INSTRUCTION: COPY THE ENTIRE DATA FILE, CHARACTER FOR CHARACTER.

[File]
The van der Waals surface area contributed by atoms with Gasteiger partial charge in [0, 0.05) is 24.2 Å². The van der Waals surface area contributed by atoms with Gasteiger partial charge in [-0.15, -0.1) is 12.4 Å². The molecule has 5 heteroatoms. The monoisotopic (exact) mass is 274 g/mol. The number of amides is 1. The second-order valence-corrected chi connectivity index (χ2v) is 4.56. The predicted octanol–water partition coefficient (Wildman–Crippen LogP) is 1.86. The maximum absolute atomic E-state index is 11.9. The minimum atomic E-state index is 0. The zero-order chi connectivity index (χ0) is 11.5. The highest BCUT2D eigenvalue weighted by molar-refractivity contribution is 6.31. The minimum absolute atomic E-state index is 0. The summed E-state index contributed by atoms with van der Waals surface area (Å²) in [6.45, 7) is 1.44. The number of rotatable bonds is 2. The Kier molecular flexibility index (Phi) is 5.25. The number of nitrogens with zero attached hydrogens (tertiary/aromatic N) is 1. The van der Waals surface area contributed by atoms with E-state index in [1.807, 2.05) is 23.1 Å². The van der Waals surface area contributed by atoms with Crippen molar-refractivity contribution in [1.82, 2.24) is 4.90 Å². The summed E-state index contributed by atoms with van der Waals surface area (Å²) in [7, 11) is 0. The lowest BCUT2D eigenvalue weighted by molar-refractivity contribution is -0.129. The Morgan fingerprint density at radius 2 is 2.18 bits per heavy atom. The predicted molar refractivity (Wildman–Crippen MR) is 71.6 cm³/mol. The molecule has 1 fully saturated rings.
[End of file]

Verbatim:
The van der Waals surface area contributed by atoms with Gasteiger partial charge in [0, 0.05) is 24.2 Å². The van der Waals surface area contributed by atoms with Gasteiger partial charge in [-0.15, -0.1) is 12.4 Å². The molecule has 5 heteroatoms. The monoisotopic (exact) mass is 274 g/mol. The number of amides is 1. The second-order valence-corrected chi connectivity index (χ2v) is 4.56. The predicted octanol–water partition coefficient (Wildman–Crippen LogP) is 1.86. The maximum absolute atomic E-state index is 11.9. The minimum atomic E-state index is 0. The zero-order chi connectivity index (χ0) is 11.5. The highest BCUT2D eigenvalue weighted by molar-refractivity contribution is 6.31. The minimum absolute atomic E-state index is 0. The summed E-state index contributed by atoms with van der Waals surface area (Å²) in [6.45, 7) is 1.44. The number of rotatable bonds is 2. The Kier molecular flexibility index (Phi) is 5.25. The number of nitrogens with zero attached hydrogens (tertiary/aromatic N) is 1. The van der Waals surface area contributed by atoms with E-state index in [1.807, 2.05) is 23.1 Å². The van der Waals surface area contributed by atoms with Crippen molar-refractivity contribution in [1.82, 2.24) is 4.90 Å². The summed E-state index contributed by atoms with van der Waals surface area (Å²) in [7, 11) is 0. The lowest BCUT2D eigenvalue weighted by molar-refractivity contribution is -0.129. The Morgan fingerprint density at radius 2 is 2.18 bits per heavy atom. The predicted molar refractivity (Wildman–Crippen MR) is 71.6 cm³/mol. The molecule has 1 fully saturated rings.